st. john's nl jdrf presentation

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On World Diabetes Day, 2010 I presented this at a research symposium for the JDRF.

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Jason TurnerMy Life and My Islets : 

Jason TurnerMy Life and My Islets

Agenda : 

Agenda Talk about my life with T1 Diabetes Talk about my transplants Pictures! Take away I would hope you can see an example of someone real that research dollars has helped Sense of hope that a cure will one day come.

Getting to know you! : 

Getting to know you! If anyone would like to self-identify as a…… Diabetes Caregiver – raise an arm Person with T1 diabetes – raise an arm Person with T2 diabetes – raise an arm Someone who loves someone else with diabetes… stand up!

Getting to know me! : 

Getting to know me! Born October 26, 1971 in Edmonton AB Diagnosis on March 3, 1983 – that’s 10,119 days ago. Symptoms Adjustment process ‘Brittle’ A word about numbers

The Roaring 20’s : 

The Roaring 20’s

Complications and Beyond : 

Complications and Beyond ED Neuropathy Retinopathy Gastro Issues Mental Health! All leading up to thoughts of the transplant program

The Journey Back to Careor how I became (more) compliant in 5 not so easy steps : 

The Journey Back to Careor how I became (more) compliant in 5 not so easy steps I was motivated Found the right doctor I had the right team I wanted to see my friends/families kids grow up Scared

Some of my numbers : 

Some of my numbers Typical Glucose Values Pre Transplant

Milestone Dates : 

Milestone Dates August 2003 – Applied to Edmonton Islet Transplant Program April 20, 2004, - Started intensive testing September 2004 – Accepted into program July 12, 2005 – ITX#1 November 2005 – Weaned off insulin

Islet Cell Transplant in pictures : 

Islet Cell Transplant in pictures

Getting the call : 

Getting the call I get the call, my wife gets the camera.

Off to the Transplant Unit : 

Off to the Transplant Unit Not plastic surgery!

Organ Donation works : 

Organ Donation works there are many of us who are living proof

Hooked up to 3 IV’s before the transplant : 

Hooked up to 3 IV’s before the transplant One arm was for in, and the other was for out

The Islets arrive in the blue cooler : 

The Islets arrive in the blue cooler

On the way…. : 

On the way….

The radiology suite : 

The radiology suite

The fluoroscope image : 

The fluoroscope image My liver, portal vein and catheter can all be seen clearly

Slide 19: 

Catheter Portal Vein My Spine!! My Liver

The islets make their appearance : 

The islets make their appearance 343,620 islets are in the bag

The islets are starting their descent into my liver, : 

The islets are starting their descent into my liver, even now I can manage a smile

The hole is plugged : 

The hole is plugged

After : 

After The islets are working immediately after transplantation!!

The Results : 

The Results Sugars Before TX HgbA1C = 12.7 (17.6 mmol/L) Sugars After TX HgbA1C = 5.5 (6.2 mmol/L)

More Results : 

More Results HbA1C Ranging from 5.5 to 6.5 since my transplants! Blood Glucose Ranges from 4.5 to 6.0 most pre-meals May spike up to 12.4 two hrs after a high carb meal But within 30 minutes back to the 6’s Only 5 low blood sugars in 5 years Clinic Testing All post-transplant tests that have been done prove that my islets are functioning just fine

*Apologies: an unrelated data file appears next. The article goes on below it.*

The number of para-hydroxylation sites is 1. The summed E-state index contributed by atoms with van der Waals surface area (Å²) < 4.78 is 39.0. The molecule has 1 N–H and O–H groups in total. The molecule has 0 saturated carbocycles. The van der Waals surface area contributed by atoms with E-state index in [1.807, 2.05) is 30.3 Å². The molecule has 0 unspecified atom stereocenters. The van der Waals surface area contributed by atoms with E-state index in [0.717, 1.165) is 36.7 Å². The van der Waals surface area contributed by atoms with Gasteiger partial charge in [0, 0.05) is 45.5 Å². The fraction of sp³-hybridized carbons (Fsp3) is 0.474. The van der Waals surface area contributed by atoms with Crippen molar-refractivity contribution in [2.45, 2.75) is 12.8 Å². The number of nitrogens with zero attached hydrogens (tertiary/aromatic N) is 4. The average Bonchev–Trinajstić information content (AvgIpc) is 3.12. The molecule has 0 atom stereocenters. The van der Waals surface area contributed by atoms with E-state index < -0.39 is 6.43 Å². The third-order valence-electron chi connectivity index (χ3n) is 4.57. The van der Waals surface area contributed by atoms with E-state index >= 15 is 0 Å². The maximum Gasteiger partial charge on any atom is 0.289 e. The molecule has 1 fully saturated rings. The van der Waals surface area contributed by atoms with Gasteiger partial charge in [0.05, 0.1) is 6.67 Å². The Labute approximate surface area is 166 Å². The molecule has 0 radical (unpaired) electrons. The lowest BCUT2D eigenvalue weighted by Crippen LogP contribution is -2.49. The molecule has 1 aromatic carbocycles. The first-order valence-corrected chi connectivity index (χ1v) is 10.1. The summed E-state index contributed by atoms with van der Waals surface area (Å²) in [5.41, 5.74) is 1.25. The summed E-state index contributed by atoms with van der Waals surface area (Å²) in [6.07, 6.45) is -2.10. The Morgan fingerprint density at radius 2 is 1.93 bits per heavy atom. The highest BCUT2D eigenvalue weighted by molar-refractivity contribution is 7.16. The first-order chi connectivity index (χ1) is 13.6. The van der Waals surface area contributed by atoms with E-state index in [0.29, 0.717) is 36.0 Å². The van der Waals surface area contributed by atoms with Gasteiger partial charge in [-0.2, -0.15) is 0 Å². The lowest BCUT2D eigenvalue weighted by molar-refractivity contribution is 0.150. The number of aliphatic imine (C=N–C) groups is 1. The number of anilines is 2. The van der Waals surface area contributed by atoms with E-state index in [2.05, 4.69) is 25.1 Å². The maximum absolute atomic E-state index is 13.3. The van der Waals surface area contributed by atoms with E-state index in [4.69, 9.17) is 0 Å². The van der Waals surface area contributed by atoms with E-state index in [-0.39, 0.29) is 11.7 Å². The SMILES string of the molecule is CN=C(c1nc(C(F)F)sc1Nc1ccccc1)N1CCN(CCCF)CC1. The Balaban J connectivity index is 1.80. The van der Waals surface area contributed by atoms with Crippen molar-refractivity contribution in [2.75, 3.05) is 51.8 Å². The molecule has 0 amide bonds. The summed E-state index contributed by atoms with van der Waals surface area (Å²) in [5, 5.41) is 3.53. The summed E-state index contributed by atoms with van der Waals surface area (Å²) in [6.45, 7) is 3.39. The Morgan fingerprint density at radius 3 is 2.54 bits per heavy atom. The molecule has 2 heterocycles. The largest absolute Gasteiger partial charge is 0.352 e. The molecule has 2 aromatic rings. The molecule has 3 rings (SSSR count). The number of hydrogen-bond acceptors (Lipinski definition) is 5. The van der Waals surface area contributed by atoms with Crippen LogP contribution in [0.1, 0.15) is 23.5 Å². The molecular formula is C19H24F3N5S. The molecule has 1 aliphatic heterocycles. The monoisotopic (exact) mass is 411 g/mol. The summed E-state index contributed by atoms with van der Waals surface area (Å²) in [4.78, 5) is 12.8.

What would a cure mean to you? : 

Tristan’s Mom - A cure would mean a safer, healthier life for him.  No more tears at site change, no more sleepless nights, no more frightening lows.  More freedom, more spontaneity.  With a cure Tristan would have the chance at a normal childhood where he could share his food with his friends, he would be the same as his brother. The idea of a sleepover at a friend’s house didn’t send me in a panic attack.  A cure would be the greatest gift that our family has ever received. What would a cure mean to you? What would a cure for diabetes mean for me? I am 39, and have had T1 diabetes for almost 28 years.  I have had the good fortune to have had an islet transplant, and as such maybe approach this question from a slightly different angle then most people.   I have already directly benefited from ground breaking diabetes research. First of all – I would like to thank you.   Because of people like you, the research that eventually became the Edmonton Protocol was supported, and has helped people just like me, who have struggled with Diabetes.   Can you imagine how you will feel, knowing that you have contributed to “The Cure”? A cure for me means not seeing any more kids on a pump.  It would mean no more worries about my sister-in-law who has had diabetes for 21 years, since she was 3 years old.  Seeing her throw away her box of diabetes supplies would be awesome. It would mean peace of mind for people with diabetes who are not fortunate enough to be born in a developed country, and struggle to even get insulin – let alone proper medical care. A cure would mean the world to me.  What would it mean to you? Tristan - almost 7 yrs old - It would make me really happy and we could throw away everything that I need (diabetes supplies).  I wouldn’t have any lows.  It would make me happy not to have diabetes anymore because everybody that I know with diabetes would be cured and we would be able to celebrate.

Final Thoughts : 

Final Thoughts

For more about My life and my islets.... : 

For more about My life and my islets.... Web: www.jasonturner.ca/blog Twitter: @jason_turner Email: jason@jasonturner.ca YouTube: youtube.com/islet79

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